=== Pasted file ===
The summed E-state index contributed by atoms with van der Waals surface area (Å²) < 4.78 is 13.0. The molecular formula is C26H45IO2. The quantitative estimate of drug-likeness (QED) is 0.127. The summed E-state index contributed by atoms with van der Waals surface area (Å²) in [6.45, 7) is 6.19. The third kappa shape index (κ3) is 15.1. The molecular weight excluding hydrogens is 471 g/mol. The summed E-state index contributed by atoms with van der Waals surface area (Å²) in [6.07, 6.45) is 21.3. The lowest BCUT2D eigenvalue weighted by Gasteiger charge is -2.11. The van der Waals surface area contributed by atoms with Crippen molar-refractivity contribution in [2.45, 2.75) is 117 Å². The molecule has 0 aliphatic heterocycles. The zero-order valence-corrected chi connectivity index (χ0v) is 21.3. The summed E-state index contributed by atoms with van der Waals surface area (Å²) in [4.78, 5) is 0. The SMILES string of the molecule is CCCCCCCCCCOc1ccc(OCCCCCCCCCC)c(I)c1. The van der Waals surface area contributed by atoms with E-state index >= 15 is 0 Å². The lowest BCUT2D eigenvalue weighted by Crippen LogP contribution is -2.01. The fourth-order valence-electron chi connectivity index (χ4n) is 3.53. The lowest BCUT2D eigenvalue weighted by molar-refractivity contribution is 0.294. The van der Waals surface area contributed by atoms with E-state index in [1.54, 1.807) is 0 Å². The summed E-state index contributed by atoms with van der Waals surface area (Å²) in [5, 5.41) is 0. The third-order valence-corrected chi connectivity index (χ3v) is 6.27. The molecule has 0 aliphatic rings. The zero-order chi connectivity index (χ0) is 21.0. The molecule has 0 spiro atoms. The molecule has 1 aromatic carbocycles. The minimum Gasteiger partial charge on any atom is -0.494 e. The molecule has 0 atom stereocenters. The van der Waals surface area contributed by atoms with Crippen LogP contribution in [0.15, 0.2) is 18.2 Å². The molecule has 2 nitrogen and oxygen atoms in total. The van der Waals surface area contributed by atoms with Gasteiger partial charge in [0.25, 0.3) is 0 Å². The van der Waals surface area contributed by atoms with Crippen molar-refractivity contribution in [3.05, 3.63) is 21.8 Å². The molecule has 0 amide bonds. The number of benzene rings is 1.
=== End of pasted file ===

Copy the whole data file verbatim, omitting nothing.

The summed E-state index contributed by atoms with van der Waals surface area (Å²) < 4.78 is 13.0. The molecular formula is C26H45IO2. The quantitative estimate of drug-likeness (QED) is 0.127. The summed E-state index contributed by atoms with van der Waals surface area (Å²) in [6.45, 7) is 6.19. The third kappa shape index (κ3) is 15.1. The molecular weight excluding hydrogens is 471 g/mol. The summed E-state index contributed by atoms with van der Waals surface area (Å²) in [6.07, 6.45) is 21.3. The lowest BCUT2D eigenvalue weighted by Gasteiger charge is -2.11. The van der Waals surface area contributed by atoms with Crippen molar-refractivity contribution in [2.45, 2.75) is 117 Å². The molecule has 0 aliphatic heterocycles. The zero-order valence-corrected chi connectivity index (χ0v) is 21.3. The summed E-state index contributed by atoms with van der Waals surface area (Å²) in [4.78, 5) is 0. The SMILES string of the molecule is CCCCCCCCCCOc1ccc(OCCCCCCCCCC)c(I)c1. The van der Waals surface area contributed by atoms with E-state index >= 15 is 0 Å². The lowest BCUT2D eigenvalue weighted by Crippen LogP contribution is -2.01. The fourth-order valence-electron chi connectivity index (χ4n) is 3.53. The lowest BCUT2D eigenvalue weighted by molar-refractivity contribution is 0.294. The van der Waals surface area contributed by atoms with E-state index in [1.54, 1.807) is 0 Å². The summed E-state index contributed by atoms with van der Waals surface area (Å²) in [5, 5.41) is 0. The third-order valence-corrected chi connectivity index (χ3v) is 6.27. The molecule has 0 aliphatic rings. The zero-order chi connectivity index (χ0) is 21.0. The molecule has 0 spiro atoms. The molecule has 1 aromatic carbocycles. The minimum Gasteiger partial charge on any atom is -0.494 e. The molecule has 0 atom stereocenters. The van der Waals surface area contributed by atoms with Crippen LogP contribution in [0.15, 0.2) is 18.2 Å². The molecule has 2 nitrogen and oxygen atoms in total. The van der Waals surface area contributed by atoms with Gasteiger partial charge in [0.25, 0.3) is 0 Å². The van der Waals surface area contributed by atoms with Crippen molar-refractivity contribution in [3.05, 3.63) is 21.8 Å². The molecule has 0 amide bonds. The number of benzene rings is 1.